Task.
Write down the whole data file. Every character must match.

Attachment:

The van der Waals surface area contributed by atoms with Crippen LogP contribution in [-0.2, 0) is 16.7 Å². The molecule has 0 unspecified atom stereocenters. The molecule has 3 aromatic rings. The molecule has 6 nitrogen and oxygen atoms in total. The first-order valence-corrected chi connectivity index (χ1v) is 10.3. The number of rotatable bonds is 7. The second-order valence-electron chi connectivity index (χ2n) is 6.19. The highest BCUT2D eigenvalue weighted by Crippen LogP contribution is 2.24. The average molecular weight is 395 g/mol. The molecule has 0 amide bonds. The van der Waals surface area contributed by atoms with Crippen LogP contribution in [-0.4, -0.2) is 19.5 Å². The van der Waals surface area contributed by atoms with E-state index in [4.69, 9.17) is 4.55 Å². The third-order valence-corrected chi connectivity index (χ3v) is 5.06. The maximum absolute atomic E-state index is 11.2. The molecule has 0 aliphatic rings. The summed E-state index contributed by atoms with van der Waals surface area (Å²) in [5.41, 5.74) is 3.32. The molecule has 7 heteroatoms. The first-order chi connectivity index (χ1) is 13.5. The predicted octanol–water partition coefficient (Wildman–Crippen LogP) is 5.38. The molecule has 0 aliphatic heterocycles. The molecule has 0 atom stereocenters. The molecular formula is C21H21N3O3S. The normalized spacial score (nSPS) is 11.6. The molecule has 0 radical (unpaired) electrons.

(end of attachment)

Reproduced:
The van der Waals surface area contributed by atoms with Crippen LogP contribution in [-0.2, 0) is 16.7 Å². The molecule has 0 unspecified atom stereocenters. The molecule has 3 aromatic rings. The molecule has 6 nitrogen and oxygen atoms in total. The first-order valence-corrected chi connectivity index (χ1v) is 10.3. The number of rotatable bonds is 7. The second-order valence-electron chi connectivity index (χ2n) is 6.19. The highest BCUT2D eigenvalue weighted by Crippen LogP contribution is 2.24. The average molecular weight is 395 g/mol. The molecule has 0 amide bonds. The van der Waals surface area contributed by atoms with Crippen LogP contribution in [-0.4, -0.2) is 19.5 Å². The van der Waals surface area contributed by atoms with E-state index in [4.69, 9.17) is 4.55 Å². The third-order valence-corrected chi connectivity index (χ3v) is 5.06. The maximum absolute atomic E-state index is 11.2. The molecule has 0 aliphatic rings. The summed E-state index contributed by atoms with van der Waals surface area (Å²) in [5.41, 5.74) is 3.32. The molecule has 7 heteroatoms. The first-order chi connectivity index (χ1) is 13.5. The predicted octanol–water partition coefficient (Wildman–Crippen LogP) is 5.38. The molecule has 0 aliphatic heterocycles. The molecule has 0 atom stereocenters. The molecular formula is C21H21N3O3S. The normalized spacial score (nSPS) is 11.6. The molecule has 0 radical (unpaired) electrons.